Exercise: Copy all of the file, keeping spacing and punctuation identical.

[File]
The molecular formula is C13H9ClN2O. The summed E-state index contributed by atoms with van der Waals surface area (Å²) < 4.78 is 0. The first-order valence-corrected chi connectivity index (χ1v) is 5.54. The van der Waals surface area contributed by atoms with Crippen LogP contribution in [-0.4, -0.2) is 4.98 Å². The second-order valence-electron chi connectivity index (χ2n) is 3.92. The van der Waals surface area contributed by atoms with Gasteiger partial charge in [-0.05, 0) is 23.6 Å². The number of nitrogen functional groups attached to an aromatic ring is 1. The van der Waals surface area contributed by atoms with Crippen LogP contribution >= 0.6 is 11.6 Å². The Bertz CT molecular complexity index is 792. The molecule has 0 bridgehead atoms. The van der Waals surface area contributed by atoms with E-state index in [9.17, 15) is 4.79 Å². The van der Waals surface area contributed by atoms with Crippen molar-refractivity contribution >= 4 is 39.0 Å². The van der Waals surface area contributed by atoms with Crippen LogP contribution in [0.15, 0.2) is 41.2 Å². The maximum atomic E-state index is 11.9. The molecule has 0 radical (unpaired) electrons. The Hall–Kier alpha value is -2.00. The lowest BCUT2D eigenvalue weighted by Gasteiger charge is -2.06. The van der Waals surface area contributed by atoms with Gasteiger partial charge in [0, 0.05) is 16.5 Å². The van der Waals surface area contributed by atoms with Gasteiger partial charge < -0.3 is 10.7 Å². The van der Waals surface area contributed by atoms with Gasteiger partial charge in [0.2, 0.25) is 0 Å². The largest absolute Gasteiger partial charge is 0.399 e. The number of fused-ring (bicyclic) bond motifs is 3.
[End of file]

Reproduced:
The molecular formula is C13H9ClN2O. The summed E-state index contributed by atoms with van der Waals surface area (Å²) < 4.78 is 0. The first-order valence-corrected chi connectivity index (χ1v) is 5.54. The van der Waals surface area contributed by atoms with Crippen LogP contribution in [-0.4, -0.2) is 4.98 Å². The second-order valence-electron chi connectivity index (χ2n) is 3.92. The van der Waals surface area contributed by atoms with Gasteiger partial charge in [-0.05, 0) is 23.6 Å². The number of nitrogen functional groups attached to an aromatic ring is 1. The van der Waals surface area contributed by atoms with Crippen LogP contribution >= 0.6 is 11.6 Å². The Bertz CT molecular complexity index is 792. The molecule has 0 bridgehead atoms. The van der Waals surface area contributed by atoms with E-state index in [9.17, 15) is 4.79 Å². The van der Waals surface area contributed by atoms with Crippen molar-refractivity contribution >= 4 is 39.0 Å². The van der Waals surface area contributed by atoms with Crippen LogP contribution in [0.15, 0.2) is 41.2 Å². The maximum atomic E-state index is 11.9. The molecule has 0 radical (unpaired) electrons. The Hall–Kier alpha value is -2.00. The lowest BCUT2D eigenvalue weighted by Gasteiger charge is -2.06. The van der Waals surface area contributed by atoms with Gasteiger partial charge in [0, 0.05) is 16.5 Å². The van der Waals surface area contributed by atoms with Gasteiger partial charge < -0.3 is 10.7 Å². The van der Waals surface area contributed by atoms with Gasteiger partial charge in [0.2, 0.25) is 0 Å². The largest absolute Gasteiger partial charge is 0.399 e. The number of fused-ring (bicyclic) bond motifs is 3.